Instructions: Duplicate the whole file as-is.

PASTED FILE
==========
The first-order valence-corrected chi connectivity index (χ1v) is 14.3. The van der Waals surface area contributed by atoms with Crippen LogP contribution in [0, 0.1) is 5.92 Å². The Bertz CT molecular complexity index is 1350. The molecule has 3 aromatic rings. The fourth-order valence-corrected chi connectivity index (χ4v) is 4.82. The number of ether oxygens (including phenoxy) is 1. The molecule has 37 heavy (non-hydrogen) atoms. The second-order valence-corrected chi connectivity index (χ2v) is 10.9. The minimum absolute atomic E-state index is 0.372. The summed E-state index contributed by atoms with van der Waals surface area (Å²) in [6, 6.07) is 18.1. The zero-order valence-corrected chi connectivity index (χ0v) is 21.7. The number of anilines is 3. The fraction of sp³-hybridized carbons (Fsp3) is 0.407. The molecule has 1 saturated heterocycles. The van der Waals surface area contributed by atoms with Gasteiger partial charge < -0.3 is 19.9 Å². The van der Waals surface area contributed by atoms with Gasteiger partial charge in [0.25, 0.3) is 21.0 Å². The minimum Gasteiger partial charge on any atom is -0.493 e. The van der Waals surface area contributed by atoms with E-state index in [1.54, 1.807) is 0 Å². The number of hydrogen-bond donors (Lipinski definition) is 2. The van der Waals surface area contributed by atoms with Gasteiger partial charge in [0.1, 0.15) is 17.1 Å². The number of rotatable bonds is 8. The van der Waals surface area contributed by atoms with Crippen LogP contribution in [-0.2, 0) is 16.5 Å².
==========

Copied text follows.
The first-order valence-corrected chi connectivity index (χ1v) is 14.3. The van der Waals surface area contributed by atoms with Crippen LogP contribution in [0, 0.1) is 5.92 Å². The Bertz CT molecular complexity index is 1350. The molecule has 3 aromatic rings. The fourth-order valence-corrected chi connectivity index (χ4v) is 4.82. The number of ether oxygens (including phenoxy) is 1. The molecule has 37 heavy (non-hydrogen) atoms. The second-order valence-corrected chi connectivity index (χ2v) is 10.9. The minimum absolute atomic E-state index is 0.372. The summed E-state index contributed by atoms with van der Waals surface area (Å²) in [6, 6.07) is 18.1. The zero-order valence-corrected chi connectivity index (χ0v) is 21.7. The number of anilines is 3. The fraction of sp³-hybridized carbons (Fsp3) is 0.407. The molecule has 1 saturated heterocycles. The van der Waals surface area contributed by atoms with Gasteiger partial charge < -0.3 is 19.9 Å². The van der Waals surface area contributed by atoms with Gasteiger partial charge in [0.25, 0.3) is 21.0 Å². The minimum Gasteiger partial charge on any atom is -0.493 e. The van der Waals surface area contributed by atoms with E-state index in [1.54, 1.807) is 0 Å². The number of hydrogen-bond donors (Lipinski definition) is 2. The van der Waals surface area contributed by atoms with Gasteiger partial charge in [0.1, 0.15) is 17.1 Å². The number of rotatable bonds is 8. The van der Waals surface area contributed by atoms with Crippen LogP contribution in [-0.2, 0) is 16.5 Å².